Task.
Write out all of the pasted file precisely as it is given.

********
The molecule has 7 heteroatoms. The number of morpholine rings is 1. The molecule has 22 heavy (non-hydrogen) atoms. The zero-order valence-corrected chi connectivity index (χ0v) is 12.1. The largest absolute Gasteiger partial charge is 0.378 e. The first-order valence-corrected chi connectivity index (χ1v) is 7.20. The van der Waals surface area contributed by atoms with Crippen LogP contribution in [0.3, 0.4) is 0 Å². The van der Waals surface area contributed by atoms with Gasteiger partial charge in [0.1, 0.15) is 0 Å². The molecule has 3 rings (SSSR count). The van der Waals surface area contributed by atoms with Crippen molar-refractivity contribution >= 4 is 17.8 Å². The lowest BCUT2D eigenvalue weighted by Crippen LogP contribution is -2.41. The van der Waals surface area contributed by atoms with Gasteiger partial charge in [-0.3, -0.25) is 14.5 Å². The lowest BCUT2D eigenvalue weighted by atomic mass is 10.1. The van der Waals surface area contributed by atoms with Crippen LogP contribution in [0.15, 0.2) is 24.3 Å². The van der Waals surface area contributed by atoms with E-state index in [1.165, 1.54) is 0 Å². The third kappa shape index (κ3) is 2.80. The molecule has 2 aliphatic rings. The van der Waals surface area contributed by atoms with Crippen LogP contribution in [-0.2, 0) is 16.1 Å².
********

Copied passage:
The molecule has 7 heteroatoms. The number of morpholine rings is 1. The molecule has 22 heavy (non-hydrogen) atoms. The zero-order valence-corrected chi connectivity index (χ0v) is 12.1. The largest absolute Gasteiger partial charge is 0.378 e. The first-order valence-corrected chi connectivity index (χ1v) is 7.20. The van der Waals surface area contributed by atoms with Crippen LogP contribution in [0.3, 0.4) is 0 Å². The van der Waals surface area contributed by atoms with Gasteiger partial charge in [0.1, 0.15) is 0 Å². The molecule has 3 rings (SSSR count). The van der Waals surface area contributed by atoms with Crippen molar-refractivity contribution >= 4 is 17.8 Å². The lowest BCUT2D eigenvalue weighted by Crippen LogP contribution is -2.41. The van der Waals surface area contributed by atoms with Gasteiger partial charge in [-0.3, -0.25) is 14.5 Å². The lowest BCUT2D eigenvalue weighted by atomic mass is 10.1. The van der Waals surface area contributed by atoms with Crippen LogP contribution in [0.15, 0.2) is 24.3 Å². The van der Waals surface area contributed by atoms with E-state index in [1.165, 1.54) is 0 Å². The third kappa shape index (κ3) is 2.80. The molecule has 2 aliphatic rings. The van der Waals surface area contributed by atoms with Crippen LogP contribution in [-0.2, 0) is 16.1 Å².